Passenger space is an improvement over the previous-generation Amarok, too, with decent room in the back, although the load bed is the same size as its predecessor. It measures an almost-square 1.62 metres long by 1.58 metres wide, with a width of 1.22 metres between the wheelarches.
As with the Ranger, you can get the Amarok with four-cylinder or V6 diesel engines, and all but the base model are equipped with the Ford-sourced 10-speed automatic gearbox. With the V6 under the bonnet, the Amarok feels almost as refined and cultured as a large SUV to drive, while the lofty driving position offers a good view of the road ahead.
1. Ford Ranger
Previous versions of the Ranger were solely focused on practicality and usability, but the latest version has embraced the chiselled, square-jawed styling of Ford’s iconic F-Series pick-ups from the USA. The Ranger’s cabin has also taken some big steps forward in terms of comfort, quality, space and most noticeably, technology.
Now more than ever, the Ranger has a sense of style to go with its workhorse image, and the Double Cab version is a great choice for business users who want a capable workhorse that can also serve as a versatile family car when they’re off the clock.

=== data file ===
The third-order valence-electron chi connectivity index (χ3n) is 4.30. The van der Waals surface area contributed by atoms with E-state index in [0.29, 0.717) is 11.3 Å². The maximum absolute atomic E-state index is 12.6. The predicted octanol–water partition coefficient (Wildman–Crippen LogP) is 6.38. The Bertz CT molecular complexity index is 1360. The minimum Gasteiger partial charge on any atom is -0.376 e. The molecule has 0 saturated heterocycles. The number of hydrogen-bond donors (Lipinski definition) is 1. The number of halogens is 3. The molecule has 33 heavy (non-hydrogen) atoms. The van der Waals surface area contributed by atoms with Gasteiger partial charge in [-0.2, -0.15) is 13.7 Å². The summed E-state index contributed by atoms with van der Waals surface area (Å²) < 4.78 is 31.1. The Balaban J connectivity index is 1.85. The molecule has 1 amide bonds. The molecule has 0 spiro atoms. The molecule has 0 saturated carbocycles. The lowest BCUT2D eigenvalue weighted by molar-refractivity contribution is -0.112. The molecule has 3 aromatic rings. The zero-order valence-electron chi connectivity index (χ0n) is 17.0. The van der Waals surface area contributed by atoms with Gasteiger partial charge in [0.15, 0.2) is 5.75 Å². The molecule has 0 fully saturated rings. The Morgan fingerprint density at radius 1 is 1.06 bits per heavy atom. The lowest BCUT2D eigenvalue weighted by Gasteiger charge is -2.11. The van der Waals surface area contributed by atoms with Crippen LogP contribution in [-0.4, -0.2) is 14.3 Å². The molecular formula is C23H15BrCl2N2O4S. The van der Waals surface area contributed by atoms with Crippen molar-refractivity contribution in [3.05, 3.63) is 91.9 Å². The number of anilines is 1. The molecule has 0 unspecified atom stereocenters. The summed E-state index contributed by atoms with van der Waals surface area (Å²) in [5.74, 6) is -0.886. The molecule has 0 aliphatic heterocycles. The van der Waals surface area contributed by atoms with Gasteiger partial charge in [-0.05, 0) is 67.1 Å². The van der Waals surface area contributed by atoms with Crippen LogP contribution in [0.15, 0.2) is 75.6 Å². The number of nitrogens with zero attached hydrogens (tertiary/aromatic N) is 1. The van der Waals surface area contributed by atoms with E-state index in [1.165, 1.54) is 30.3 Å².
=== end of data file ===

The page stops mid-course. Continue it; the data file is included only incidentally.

It still feels built to last, though, and it has excellent off-road ability, can tow up to 3,500kg and most versions satisfy the one-tonne payload LCV tax requirement – the only exception being the fire-breathing Ranger Raptor.
Once again there are single or double-cab bodystyles on offer, plus a wide range of trim levels for the four-door model, from the hard-working XL models to the luxurious Platinum spec. The mid-range Wildtrak trim is our pick of the range, because it comes with everything you might need or want, including a whopping 12-inch touchscreen, leather upholstery, a raft of driver safety aids and Soft Ride suspension for greater comfort.
Most versions are powered by Ford’s faithful 2.0-litre EcoBlue four-cylinder, but select models are available with a smooth 3.0-litre V6 diesel – our preferred motor thanks to its extra muscle and refinement. Lower-spec models get the four-pot paired with a six-speed manual, while the rest of the range features a 10-speed automatic transmission that delivers simply seamless gear changes.
Best pick-ups 2024
Pick-ups coming soon
While the majority of new pick-up trucks coming soon will only go on sale officially in North America, that doesn’t mean those of us on this side of the pond aren’t going to be treated to a new model now and again.
Ineos Grenadier Quartermaster